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Comparison of OCaml and MLton for numerics
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Date: -- (:)
From: Jon Harrop <jon@f...>
Subject: Re: [Caml-list] Comparison of OCaml and MLton for numerics
On Monday 04 June 2007 15:03:45 Mike Furr wrote:
> My OCaml summer project to build an improved data structure library

This is an absolutely incredible project and I am eagerly awaiting your 
results. As I am sure you already know, Jean-Christophe Filliatre, Chris 
Okasaki and Markus Mottl have done fantastic work in this area already. I 
would be very happy to see this collated. Diego Fernandez also did some good 
work with Baire but it seems to have evaporated.

I'll gladly submit my stdlib2 if you're interested. Its main benefit is 
autogenerated functions (like iter, map, fold) that act upon tuples of 
different arities:

  let fa, fb, fc = T3.map foo (a, b, c)

You might also consider lazy rebalancing, as rebalancing is both expensive and 
often unnecessary.

> forcing all invariant information into the last cell.  Implementations
> that require more than a single value here must use an extra level of
> indirection (so in your example, 'inv = height * size).  I don't think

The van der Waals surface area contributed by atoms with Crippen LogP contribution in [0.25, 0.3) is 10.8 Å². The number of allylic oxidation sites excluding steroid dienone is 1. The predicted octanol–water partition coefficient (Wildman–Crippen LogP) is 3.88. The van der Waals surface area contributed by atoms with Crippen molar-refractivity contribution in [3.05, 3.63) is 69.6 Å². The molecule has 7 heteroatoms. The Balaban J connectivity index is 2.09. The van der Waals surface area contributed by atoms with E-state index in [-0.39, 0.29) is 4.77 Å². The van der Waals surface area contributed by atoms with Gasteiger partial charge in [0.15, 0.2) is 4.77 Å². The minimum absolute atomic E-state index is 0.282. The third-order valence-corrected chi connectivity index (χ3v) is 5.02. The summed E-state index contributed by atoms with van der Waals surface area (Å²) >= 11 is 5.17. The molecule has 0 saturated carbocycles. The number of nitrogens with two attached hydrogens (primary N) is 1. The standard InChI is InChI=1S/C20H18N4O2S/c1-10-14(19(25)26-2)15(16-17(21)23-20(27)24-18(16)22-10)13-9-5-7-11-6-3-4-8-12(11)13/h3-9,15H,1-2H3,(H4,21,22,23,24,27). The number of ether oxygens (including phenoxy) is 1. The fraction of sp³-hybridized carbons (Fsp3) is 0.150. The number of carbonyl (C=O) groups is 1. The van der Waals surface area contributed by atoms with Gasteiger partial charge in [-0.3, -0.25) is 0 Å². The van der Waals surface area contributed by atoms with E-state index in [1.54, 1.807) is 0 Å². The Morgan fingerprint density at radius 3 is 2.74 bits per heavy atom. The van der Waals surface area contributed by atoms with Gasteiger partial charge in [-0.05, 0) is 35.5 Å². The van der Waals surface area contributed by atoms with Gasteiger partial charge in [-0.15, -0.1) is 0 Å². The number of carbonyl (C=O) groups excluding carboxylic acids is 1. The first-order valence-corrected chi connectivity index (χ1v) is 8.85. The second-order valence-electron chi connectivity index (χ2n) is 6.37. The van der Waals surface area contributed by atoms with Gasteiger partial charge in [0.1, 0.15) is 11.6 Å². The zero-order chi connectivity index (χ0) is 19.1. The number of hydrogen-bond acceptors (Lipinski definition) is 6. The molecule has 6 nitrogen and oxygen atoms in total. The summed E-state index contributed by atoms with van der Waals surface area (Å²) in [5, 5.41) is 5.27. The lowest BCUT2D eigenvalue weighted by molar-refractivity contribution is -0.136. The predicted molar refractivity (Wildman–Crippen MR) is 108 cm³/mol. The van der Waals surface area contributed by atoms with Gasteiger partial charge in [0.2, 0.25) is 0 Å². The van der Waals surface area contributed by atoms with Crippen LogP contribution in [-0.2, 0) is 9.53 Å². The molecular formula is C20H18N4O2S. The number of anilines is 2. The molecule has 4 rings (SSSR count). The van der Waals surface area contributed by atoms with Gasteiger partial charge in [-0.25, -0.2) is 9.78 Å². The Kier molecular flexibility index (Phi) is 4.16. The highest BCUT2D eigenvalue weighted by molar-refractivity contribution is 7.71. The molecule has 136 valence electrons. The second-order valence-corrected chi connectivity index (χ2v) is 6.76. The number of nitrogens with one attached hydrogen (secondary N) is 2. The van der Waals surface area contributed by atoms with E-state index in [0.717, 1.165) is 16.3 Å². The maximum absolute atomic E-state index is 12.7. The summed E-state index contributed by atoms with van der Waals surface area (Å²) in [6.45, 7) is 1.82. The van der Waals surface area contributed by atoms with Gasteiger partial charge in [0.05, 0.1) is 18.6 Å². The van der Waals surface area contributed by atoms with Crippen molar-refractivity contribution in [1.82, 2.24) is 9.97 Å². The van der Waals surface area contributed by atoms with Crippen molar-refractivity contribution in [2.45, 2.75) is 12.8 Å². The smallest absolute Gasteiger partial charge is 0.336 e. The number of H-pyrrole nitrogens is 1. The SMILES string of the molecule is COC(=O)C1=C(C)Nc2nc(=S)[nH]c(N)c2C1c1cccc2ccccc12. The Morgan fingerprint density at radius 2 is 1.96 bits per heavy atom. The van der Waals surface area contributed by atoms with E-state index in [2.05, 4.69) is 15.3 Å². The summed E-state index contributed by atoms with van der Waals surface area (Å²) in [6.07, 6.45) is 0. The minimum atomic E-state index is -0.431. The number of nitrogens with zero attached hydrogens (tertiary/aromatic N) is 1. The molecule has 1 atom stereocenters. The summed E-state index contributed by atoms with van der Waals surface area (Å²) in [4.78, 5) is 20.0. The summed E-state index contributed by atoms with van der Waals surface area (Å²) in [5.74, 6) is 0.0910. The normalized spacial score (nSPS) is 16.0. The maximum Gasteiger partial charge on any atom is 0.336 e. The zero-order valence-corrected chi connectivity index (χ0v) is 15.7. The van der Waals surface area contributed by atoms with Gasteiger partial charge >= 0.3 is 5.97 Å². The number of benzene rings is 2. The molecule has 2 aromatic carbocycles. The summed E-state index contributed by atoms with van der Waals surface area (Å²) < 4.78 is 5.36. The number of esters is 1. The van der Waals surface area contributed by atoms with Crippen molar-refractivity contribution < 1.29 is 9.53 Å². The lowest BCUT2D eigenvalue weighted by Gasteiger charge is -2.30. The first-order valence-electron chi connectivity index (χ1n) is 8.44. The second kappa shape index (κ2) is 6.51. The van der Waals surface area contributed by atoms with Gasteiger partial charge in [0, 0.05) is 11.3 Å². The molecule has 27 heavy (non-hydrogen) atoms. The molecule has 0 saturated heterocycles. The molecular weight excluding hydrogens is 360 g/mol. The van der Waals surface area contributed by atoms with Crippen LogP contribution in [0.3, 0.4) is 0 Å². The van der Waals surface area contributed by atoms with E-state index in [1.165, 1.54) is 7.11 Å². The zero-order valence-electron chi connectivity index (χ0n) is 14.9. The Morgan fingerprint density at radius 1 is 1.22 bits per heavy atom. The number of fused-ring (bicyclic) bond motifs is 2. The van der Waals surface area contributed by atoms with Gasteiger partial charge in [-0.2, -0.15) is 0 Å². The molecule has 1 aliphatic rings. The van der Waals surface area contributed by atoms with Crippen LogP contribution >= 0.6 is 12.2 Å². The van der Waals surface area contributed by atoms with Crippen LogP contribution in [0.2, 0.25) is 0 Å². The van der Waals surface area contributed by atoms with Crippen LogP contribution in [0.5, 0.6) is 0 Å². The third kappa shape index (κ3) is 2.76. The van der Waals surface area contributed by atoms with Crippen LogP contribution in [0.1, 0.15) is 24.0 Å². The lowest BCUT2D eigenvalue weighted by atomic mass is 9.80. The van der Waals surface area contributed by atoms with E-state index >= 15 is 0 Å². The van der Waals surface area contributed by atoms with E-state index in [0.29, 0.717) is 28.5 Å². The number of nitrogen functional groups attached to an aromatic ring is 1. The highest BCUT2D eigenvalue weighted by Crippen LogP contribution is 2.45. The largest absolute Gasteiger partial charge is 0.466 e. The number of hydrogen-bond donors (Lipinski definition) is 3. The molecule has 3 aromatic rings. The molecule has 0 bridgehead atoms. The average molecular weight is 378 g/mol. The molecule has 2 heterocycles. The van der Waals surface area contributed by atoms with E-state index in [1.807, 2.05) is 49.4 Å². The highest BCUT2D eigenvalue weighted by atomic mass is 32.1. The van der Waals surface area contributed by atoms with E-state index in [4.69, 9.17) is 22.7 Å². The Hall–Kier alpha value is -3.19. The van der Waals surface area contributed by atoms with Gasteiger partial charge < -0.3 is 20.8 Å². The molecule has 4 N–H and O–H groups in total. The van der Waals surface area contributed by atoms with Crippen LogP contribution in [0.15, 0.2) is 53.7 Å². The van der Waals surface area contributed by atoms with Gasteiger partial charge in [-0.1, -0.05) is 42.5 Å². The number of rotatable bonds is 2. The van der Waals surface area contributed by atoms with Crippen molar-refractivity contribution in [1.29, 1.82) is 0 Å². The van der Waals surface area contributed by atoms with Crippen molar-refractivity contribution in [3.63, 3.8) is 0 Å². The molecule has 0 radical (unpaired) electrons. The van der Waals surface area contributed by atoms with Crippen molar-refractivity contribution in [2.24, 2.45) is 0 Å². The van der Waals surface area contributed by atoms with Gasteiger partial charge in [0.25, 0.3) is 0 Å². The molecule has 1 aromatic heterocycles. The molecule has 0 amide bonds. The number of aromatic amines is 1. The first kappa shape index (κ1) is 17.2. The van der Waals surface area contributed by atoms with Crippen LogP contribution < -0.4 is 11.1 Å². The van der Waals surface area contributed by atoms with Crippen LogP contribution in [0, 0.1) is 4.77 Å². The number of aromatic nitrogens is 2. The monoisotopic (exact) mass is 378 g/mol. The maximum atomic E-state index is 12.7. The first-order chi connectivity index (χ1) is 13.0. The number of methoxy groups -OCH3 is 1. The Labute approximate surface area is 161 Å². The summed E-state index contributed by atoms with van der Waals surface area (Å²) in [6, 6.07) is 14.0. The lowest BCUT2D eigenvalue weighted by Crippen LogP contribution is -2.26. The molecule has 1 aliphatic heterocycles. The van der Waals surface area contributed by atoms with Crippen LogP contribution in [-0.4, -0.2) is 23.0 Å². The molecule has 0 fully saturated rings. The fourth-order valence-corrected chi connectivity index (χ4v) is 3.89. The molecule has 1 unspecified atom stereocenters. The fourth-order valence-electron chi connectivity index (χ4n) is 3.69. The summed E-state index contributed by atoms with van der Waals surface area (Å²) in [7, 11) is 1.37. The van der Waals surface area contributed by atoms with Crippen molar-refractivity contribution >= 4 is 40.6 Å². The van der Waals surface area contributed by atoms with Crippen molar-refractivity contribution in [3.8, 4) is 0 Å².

> this will be too bad for performance since these values only need to be
> retrieved for re-balancing leaving read-only operations unaffected.

A functional array implemented as a balanced binary tree needs the number of 
elements (size) of a sub tree just to index into the tree. So that read-only 
operation must indirect unnecessarily using your approach. However, the 
indirection is a much smaller overhead compared to the cost of functors or 
polymorphism when the comparison functions are trivial (which they normally 
are) using the current approach.

My feeling is that the use of functors in Set and Map are more of a hindrance 
than a benefit. The ubiquity of Hashtbl is testament to this. Also, the FAQ 
about having to use recursive modules to implement an expr type with a set of 
exprs in it. Using a record as F# does makes this easier. However, dispatch 
of comparison by run-time type makes the F# approach safer as well, which is 
always more important (and I have been bitten by this in OCaml).

> However, this has the huge benefit of allowing me to only write *one*
> version of find, min/max, fold, iter, etc. for all of the trees I
> implement, which in and of itself is a big win. :)

Perhaps we should consider the alternative approach where those functions are 
higher-order functions over the necessary low-level tree functions. This 
would only need support for inlining to recover optimal performance and it 
also lets you write the core functions only once.

-- 
Dr Jon D Harrop, Flying Frog Consultancy Ltd.
OCaml for Scientists
http://www.ffconsultancy.com/products/ocaml_for_scientists/?e